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Southern Equine Expo


2014/03/07





Article & Photos by Allison Armstrong Rehnborg

The Tennessee Miller Coliseum hummed with activity over Valentine’s weekend, February 14-16, 2014, as hundreds of people attended the Southern Equine Expo in Murfreesboro, Tennessee. Horse enthusiasts of all ages and types, from die-hard hunt seat fans to reiners and Western devotees, gathered in the Coliseum and its adjacent arenas to view almost one hundred clinics and demonstrations about horses. The event featured such famous clinicians as Chris Cox, three-time-champion of The Road to the Horse; Dick Pieper, internationally-known horseman; esteemed, multi-carded judge Charlene Carter; 92-year-old legendary trainer Jack Brainard, and others.

Presented by Tarter Farm and Ranch Equipment, the expo offered a priceless opportunity for equestrians to learn about multiple different breeds of horses, rub shoulders with more than fourteen well-known clinicians, shop with several vendors, and fellowship with other horse-lovers. Clinic topics ranged from reining, hunter jumper equitation, and cowhorse fundamentals to centered riding, vaulting, and ranch horse competitions. Breed demonstrations included the Pony of the Americas, the Tennessee Walking Horse, the Spotted Saddle Horse, and the Rocky Mountain Horse.

“I’d say the expo has been very educational and beneficial to all persons interested in horses,” said Tim Aston, a spectator and horse enthusiast from Waynesboro, Tennessee. “I’d recommend it to anybody, for the best interests of the horse and the horseman. If you’re into horses and their well-being, the more information you get about them, the better.”

Local horsemen and horsewomen participated in many of the clinics, allowing the clinicians to demonstrate their particular techniques to the crowds on real riders and horses. During Jack Brainard’s Saturday morning clinic, several local horses and riders rode in the Coliseum arena as the legendary clinician educated the crowd on developing the proper rhythm and timing of cues. Although he focused on a basic skill, instructing the riders to indicate with one hand when they felt a particular hoof leave the ground during the walk, Brainard stressed the importance of timing your cues correctly to have the maximum impact on your horse’s movements.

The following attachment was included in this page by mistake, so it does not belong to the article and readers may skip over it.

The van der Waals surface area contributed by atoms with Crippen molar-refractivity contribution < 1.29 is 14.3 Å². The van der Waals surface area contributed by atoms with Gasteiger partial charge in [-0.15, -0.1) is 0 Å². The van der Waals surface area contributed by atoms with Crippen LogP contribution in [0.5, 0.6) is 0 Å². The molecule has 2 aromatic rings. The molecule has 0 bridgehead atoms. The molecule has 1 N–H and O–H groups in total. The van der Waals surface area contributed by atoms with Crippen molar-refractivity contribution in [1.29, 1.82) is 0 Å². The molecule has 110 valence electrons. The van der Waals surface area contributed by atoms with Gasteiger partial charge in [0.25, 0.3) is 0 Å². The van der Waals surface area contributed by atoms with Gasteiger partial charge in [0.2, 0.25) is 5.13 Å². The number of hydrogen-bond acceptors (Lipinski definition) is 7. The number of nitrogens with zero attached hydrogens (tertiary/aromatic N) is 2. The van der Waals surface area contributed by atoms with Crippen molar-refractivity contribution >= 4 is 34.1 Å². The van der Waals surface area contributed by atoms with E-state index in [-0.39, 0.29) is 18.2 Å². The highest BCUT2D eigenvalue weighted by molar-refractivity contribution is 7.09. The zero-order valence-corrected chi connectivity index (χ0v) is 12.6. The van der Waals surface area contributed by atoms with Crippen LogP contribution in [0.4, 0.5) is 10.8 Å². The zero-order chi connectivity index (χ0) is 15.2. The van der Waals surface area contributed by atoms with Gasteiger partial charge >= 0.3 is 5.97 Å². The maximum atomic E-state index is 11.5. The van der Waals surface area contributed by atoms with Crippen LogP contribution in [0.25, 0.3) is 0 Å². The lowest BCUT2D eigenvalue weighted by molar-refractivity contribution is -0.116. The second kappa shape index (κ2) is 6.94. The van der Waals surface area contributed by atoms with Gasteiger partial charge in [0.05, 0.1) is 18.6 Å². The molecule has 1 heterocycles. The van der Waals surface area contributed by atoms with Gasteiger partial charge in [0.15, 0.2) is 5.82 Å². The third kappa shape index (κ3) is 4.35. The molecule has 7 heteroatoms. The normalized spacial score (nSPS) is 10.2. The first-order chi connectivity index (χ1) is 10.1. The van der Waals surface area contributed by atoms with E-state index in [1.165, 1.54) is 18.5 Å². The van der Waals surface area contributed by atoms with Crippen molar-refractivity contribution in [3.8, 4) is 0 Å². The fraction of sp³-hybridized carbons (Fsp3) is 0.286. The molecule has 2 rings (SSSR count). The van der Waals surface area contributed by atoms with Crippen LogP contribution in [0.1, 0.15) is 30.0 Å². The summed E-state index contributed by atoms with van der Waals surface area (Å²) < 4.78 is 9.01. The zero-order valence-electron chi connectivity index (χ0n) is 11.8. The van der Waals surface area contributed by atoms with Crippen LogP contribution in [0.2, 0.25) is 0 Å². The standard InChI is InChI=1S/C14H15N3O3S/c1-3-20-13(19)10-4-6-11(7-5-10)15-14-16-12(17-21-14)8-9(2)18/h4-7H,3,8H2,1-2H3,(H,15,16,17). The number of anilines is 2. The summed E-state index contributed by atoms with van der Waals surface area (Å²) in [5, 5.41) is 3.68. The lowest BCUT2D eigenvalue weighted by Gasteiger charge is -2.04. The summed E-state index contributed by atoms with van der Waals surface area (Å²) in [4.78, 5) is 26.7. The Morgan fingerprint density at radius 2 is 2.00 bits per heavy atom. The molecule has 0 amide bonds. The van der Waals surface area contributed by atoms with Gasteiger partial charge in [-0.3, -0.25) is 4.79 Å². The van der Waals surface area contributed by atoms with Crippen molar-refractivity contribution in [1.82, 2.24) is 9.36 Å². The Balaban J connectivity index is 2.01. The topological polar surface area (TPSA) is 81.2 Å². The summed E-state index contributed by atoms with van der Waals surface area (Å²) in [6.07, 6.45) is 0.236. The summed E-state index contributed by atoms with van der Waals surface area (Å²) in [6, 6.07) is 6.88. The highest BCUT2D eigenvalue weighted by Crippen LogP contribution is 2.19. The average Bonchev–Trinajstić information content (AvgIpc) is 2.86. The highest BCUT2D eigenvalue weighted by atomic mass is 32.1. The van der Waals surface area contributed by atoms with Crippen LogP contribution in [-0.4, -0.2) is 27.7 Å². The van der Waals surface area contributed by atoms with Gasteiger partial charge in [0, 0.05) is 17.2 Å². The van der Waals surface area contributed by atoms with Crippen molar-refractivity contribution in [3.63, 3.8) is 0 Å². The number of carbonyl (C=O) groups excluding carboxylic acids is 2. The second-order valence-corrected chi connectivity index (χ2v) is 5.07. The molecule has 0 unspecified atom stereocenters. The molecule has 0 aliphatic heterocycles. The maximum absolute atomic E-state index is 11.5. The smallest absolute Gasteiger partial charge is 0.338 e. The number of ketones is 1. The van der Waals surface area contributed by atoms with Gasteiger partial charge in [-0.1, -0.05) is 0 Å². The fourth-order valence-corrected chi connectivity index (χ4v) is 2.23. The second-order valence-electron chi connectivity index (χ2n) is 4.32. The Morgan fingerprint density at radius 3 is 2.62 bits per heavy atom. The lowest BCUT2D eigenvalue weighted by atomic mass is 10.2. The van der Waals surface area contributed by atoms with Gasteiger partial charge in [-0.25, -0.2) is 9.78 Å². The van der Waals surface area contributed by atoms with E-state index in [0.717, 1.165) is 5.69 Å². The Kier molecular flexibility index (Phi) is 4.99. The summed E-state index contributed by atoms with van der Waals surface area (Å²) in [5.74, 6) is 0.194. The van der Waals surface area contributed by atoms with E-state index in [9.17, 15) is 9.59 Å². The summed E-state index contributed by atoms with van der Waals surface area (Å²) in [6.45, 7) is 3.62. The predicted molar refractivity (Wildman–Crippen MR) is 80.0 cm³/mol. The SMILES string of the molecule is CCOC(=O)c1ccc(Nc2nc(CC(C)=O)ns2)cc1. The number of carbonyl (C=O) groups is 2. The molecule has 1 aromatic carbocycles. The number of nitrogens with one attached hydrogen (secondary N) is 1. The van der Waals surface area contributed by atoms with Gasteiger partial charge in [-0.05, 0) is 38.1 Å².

“Knowing when the hoof leaves the ground means you can direct its motion,” Brainard said. “We can’t control it in the air or when it strikes, but when it leaves the ground, then we can direct it.”

A horseman from Tioga, Texas, Brainard has been training and breeding horses for more than 50 years, and his impact on the horse industry is considerable. Brainard’s clinics during the weekend focused on cowboy dressage, flying lead changes, and developing basic and advanced skills.

Other clinics, such as Charlene Carter’s, focused on giving riders advanced tools for the show-ring, such as perfecting their techniques and developing an eye for what judges look for in pattern classes.

“As judges, we have to dissect each separate maneuver,” Carter said. “So you have to practice your precision as a rider. Know your rule books and know your patterns. Don’t beat yourself by getting a pattern wrong. Go out there and get your job done, executing maneuvers with precision and style.”